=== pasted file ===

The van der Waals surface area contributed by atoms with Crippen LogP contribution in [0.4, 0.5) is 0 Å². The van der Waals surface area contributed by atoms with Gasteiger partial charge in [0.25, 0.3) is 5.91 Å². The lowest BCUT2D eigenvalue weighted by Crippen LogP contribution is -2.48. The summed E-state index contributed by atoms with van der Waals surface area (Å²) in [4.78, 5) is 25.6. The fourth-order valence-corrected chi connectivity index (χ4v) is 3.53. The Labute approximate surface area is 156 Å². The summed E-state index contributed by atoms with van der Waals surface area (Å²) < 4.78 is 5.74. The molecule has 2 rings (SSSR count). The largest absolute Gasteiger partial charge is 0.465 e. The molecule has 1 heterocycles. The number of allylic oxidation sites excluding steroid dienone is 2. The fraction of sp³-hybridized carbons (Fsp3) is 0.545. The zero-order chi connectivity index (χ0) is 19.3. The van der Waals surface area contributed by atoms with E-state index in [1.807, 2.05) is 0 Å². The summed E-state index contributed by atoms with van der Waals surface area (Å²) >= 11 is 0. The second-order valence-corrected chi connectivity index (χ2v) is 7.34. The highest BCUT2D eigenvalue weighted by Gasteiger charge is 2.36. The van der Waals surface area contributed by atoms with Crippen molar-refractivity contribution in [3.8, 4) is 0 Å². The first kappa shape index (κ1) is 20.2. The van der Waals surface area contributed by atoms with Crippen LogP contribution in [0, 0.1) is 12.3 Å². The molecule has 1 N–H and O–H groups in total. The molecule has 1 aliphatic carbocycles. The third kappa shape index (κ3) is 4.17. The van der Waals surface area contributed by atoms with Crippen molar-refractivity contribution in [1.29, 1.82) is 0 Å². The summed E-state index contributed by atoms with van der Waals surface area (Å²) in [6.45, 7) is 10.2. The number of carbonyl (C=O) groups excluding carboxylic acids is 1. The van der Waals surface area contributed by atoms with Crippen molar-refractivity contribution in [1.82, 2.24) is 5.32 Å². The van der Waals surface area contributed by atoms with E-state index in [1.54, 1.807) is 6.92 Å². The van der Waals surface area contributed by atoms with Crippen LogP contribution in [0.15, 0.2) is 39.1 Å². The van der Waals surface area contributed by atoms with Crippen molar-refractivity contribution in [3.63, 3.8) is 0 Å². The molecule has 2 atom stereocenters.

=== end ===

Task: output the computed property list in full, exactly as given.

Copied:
The van der Waals surface area contributed by atoms with Crippen LogP contribution in [0.4, 0.5) is 0 Å². The van der Waals surface area contributed by atoms with Gasteiger partial charge in [0.25, 0.3) is 5.91 Å². The lowest BCUT2D eigenvalue weighted by Crippen LogP contribution is -2.48. The summed E-state index contributed by atoms with van der Waals surface area (Å²) in [4.78, 5) is 25.6. The fourth-order valence-corrected chi connectivity index (χ4v) is 3.53. The Labute approximate surface area is 156 Å². The summed E-state index contributed by atoms with van der Waals surface area (Å²) < 4.78 is 5.74. The molecule has 2 rings (SSSR count). The largest absolute Gasteiger partial charge is 0.465 e. The molecule has 1 heterocycles. The number of allylic oxidation sites excluding steroid dienone is 2. The fraction of sp³-hybridized carbons (Fsp3) is 0.545. The zero-order chi connectivity index (χ0) is 19.3. The van der Waals surface area contributed by atoms with E-state index in [1.807, 2.05) is 0 Å². The summed E-state index contributed by atoms with van der Waals surface area (Å²) >= 11 is 0. The second-order valence-corrected chi connectivity index (χ2v) is 7.34. The highest BCUT2D eigenvalue weighted by Gasteiger charge is 2.36. The van der Waals surface area contributed by atoms with Crippen molar-refractivity contribution in [3.8, 4) is 0 Å². The first kappa shape index (κ1) is 20.2. The van der Waals surface area contributed by atoms with Crippen LogP contribution in [0, 0.1) is 12.3 Å². The molecule has 1 N–H and O–H groups in total. The molecule has 1 aliphatic carbocycles. The third kappa shape index (κ3) is 4.17. The van der Waals surface area contributed by atoms with Crippen molar-refractivity contribution in [1.29, 1.82) is 0 Å². The summed E-state index contributed by atoms with van der Waals surface area (Å²) in [6.45, 7) is 10.2. The number of carbonyl (C=O) groups excluding carboxylic acids is 1. The van der Waals surface area contributed by atoms with Crippen molar-refractivity contribution in [1.82, 2.24) is 5.32 Å². The van der Waals surface area contributed by atoms with E-state index in [1.54, 1.807) is 6.92 Å². The van der Waals surface area contributed by atoms with Crippen LogP contribution in [0.15, 0.2) is 39.1 Å². The van der Waals surface area contributed by atoms with Crippen molar-refractivity contribution in [3.63, 3.8) is 0 Å². The molecule has 2 atom stereocenters.